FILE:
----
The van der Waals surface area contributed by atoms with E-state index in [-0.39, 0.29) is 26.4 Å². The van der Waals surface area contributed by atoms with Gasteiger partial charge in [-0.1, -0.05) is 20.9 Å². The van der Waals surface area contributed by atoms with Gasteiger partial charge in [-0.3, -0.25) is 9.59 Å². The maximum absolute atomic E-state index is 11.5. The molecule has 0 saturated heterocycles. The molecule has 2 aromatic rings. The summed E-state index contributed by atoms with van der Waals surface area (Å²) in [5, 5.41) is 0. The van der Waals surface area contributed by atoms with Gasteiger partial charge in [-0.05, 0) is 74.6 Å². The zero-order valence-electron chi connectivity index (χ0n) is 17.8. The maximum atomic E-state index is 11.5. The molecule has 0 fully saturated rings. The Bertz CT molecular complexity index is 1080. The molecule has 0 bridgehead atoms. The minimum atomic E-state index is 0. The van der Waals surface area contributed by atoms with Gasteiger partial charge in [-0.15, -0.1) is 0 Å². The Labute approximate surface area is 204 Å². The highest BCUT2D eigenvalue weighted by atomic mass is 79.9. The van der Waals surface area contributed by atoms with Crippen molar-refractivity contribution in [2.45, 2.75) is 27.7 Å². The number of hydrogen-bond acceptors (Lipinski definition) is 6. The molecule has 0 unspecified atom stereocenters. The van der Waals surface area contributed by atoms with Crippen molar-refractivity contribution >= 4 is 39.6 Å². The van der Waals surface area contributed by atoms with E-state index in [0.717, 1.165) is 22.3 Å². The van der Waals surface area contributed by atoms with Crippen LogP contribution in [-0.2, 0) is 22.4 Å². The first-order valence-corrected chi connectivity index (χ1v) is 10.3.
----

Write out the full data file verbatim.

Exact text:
The van der Waals surface area contributed by atoms with E-state index in [-0.39, 0.29) is 26.4 Å². The van der Waals surface area contributed by atoms with Gasteiger partial charge in [-0.1, -0.05) is 20.9 Å². The van der Waals surface area contributed by atoms with Gasteiger partial charge in [-0.3, -0.25) is 9.59 Å². The maximum absolute atomic E-state index is 11.5. The molecule has 0 saturated heterocycles. The molecule has 2 aromatic rings. The summed E-state index contributed by atoms with van der Waals surface area (Å²) in [5, 5.41) is 0. The van der Waals surface area contributed by atoms with Gasteiger partial charge in [-0.05, 0) is 74.6 Å². The zero-order valence-electron chi connectivity index (χ0n) is 17.8. The maximum atomic E-state index is 11.5. The molecule has 0 fully saturated rings. The Bertz CT molecular complexity index is 1080. The molecule has 0 bridgehead atoms. The minimum atomic E-state index is 0. The van der Waals surface area contributed by atoms with Gasteiger partial charge in [-0.15, -0.1) is 0 Å². The Labute approximate surface area is 204 Å². The highest BCUT2D eigenvalue weighted by atomic mass is 79.9. The van der Waals surface area contributed by atoms with Crippen molar-refractivity contribution in [2.45, 2.75) is 27.7 Å². The number of hydrogen-bond acceptors (Lipinski definition) is 6. The molecule has 0 unspecified atom stereocenters. The van der Waals surface area contributed by atoms with Crippen molar-refractivity contribution >= 4 is 39.6 Å². The van der Waals surface area contributed by atoms with E-state index in [0.717, 1.165) is 22.3 Å². The van der Waals surface area contributed by atoms with Crippen LogP contribution in [-0.2, 0) is 22.4 Å². The first-order valence-corrected chi connectivity index (χ1v) is 10.3.